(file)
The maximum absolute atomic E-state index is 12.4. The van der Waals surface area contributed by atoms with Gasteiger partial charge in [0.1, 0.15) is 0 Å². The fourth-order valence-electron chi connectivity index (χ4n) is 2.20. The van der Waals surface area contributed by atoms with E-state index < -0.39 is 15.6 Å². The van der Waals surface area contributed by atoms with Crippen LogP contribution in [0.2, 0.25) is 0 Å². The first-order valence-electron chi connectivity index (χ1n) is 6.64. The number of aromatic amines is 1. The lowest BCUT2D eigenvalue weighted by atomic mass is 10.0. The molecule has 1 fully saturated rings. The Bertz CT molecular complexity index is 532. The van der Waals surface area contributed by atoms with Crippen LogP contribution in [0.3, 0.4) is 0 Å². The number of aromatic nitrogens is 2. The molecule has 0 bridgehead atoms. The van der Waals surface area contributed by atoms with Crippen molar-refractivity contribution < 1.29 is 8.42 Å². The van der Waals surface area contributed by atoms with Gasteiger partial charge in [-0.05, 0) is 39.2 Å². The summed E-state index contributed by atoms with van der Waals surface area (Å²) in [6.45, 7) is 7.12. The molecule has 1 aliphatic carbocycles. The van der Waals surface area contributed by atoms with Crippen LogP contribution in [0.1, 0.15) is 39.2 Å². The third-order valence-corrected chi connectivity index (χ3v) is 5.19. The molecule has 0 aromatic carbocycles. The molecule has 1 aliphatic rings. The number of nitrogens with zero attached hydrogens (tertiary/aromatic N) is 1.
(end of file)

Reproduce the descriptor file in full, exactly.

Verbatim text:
The maximum absolute atomic E-state index is 12.4. The van der Waals surface area contributed by atoms with Gasteiger partial charge in [0.1, 0.15) is 0 Å². The fourth-order valence-electron chi connectivity index (χ4n) is 2.20. The van der Waals surface area contributed by atoms with E-state index < -0.39 is 15.6 Å². The van der Waals surface area contributed by atoms with Crippen LogP contribution in [0.2, 0.25) is 0 Å². The first-order valence-electron chi connectivity index (χ1n) is 6.64. The number of aromatic amines is 1. The lowest BCUT2D eigenvalue weighted by atomic mass is 10.0. The molecule has 1 fully saturated rings. The Bertz CT molecular complexity index is 532. The van der Waals surface area contributed by atoms with Crippen LogP contribution in [0.3, 0.4) is 0 Å². The number of aromatic nitrogens is 2. The molecule has 0 bridgehead atoms. The van der Waals surface area contributed by atoms with Crippen molar-refractivity contribution < 1.29 is 8.42 Å². The van der Waals surface area contributed by atoms with Gasteiger partial charge in [-0.05, 0) is 39.2 Å². The summed E-state index contributed by atoms with van der Waals surface area (Å²) in [6.45, 7) is 7.12. The molecule has 1 aliphatic carbocycles. The van der Waals surface area contributed by atoms with Crippen LogP contribution in [0.1, 0.15) is 39.2 Å². The third-order valence-corrected chi connectivity index (χ3v) is 5.19. The molecule has 0 aromatic carbocycles. The molecule has 1 aliphatic rings. The number of nitrogens with zero attached hydrogens (tertiary/aromatic N) is 1.